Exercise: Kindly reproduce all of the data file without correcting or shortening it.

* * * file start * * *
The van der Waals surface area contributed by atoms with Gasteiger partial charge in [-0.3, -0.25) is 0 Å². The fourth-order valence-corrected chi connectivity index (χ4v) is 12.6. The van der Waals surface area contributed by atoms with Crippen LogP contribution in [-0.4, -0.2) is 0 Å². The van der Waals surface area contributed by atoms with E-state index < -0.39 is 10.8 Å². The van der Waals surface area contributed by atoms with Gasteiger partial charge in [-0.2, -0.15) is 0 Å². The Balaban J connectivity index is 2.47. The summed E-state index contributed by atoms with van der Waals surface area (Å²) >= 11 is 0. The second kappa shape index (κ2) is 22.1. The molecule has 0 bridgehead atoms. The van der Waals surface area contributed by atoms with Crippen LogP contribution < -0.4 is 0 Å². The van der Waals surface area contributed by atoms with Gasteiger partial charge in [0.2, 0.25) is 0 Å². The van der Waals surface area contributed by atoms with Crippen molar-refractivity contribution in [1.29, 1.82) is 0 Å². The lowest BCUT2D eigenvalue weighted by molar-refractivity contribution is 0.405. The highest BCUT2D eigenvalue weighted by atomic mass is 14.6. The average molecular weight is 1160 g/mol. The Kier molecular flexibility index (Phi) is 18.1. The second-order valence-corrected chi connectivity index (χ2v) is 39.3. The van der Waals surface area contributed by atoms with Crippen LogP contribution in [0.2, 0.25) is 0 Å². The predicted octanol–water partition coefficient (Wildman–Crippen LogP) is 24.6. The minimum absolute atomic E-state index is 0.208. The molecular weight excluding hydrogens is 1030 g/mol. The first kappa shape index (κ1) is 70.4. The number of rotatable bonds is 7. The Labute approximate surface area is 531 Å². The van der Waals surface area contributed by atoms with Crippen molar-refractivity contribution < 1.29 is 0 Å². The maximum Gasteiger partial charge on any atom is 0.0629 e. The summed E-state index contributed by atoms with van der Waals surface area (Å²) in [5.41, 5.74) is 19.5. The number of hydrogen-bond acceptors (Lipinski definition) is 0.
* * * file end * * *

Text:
The van der Waals surface area contributed by atoms with Gasteiger partial charge in [-0.3, -0.25) is 0 Å². The fourth-order valence-corrected chi connectivity index (χ4v) is 12.6. The van der Waals surface area contributed by atoms with Crippen LogP contribution in [-0.4, -0.2) is 0 Å². The van der Waals surface area contributed by atoms with E-state index < -0.39 is 10.8 Å². The van der Waals surface area contributed by atoms with Gasteiger partial charge in [-0.2, -0.15) is 0 Å². The Balaban J connectivity index is 2.47. The summed E-state index contributed by atoms with van der Waals surface area (Å²) >= 11 is 0. The second kappa shape index (κ2) is 22.1. The molecule has 0 bridgehead atoms. The van der Waals surface area contributed by atoms with Crippen LogP contribution < -0.4 is 0 Å². The van der Waals surface area contributed by atoms with Gasteiger partial charge in [0.2, 0.25) is 0 Å². The van der Waals surface area contributed by atoms with Crippen molar-refractivity contribution in [1.29, 1.82) is 0 Å². The lowest BCUT2D eigenvalue weighted by molar-refractivity contribution is 0.405. The highest BCUT2D eigenvalue weighted by atomic mass is 14.6. The average molecular weight is 1160 g/mol. The Kier molecular flexibility index (Phi) is 18.1. The second-order valence-corrected chi connectivity index (χ2v) is 39.3. The van der Waals surface area contributed by atoms with Crippen LogP contribution in [0.2, 0.25) is 0 Å². The predicted octanol–water partition coefficient (Wildman–Crippen LogP) is 24.6. The minimum absolute atomic E-state index is 0.208. The molecular weight excluding hydrogens is 1030 g/mol. The first kappa shape index (κ1) is 70.4. The number of rotatable bonds is 7. The Labute approximate surface area is 531 Å². The van der Waals surface area contributed by atoms with Crippen molar-refractivity contribution < 1.29 is 0 Å². The maximum Gasteiger partial charge on any atom is 0.0629 e. The summed E-state index contributed by atoms with van der Waals surface area (Å²) in [5.41, 5.74) is 19.5. The number of hydrogen-bond acceptors (Lipinski definition) is 0.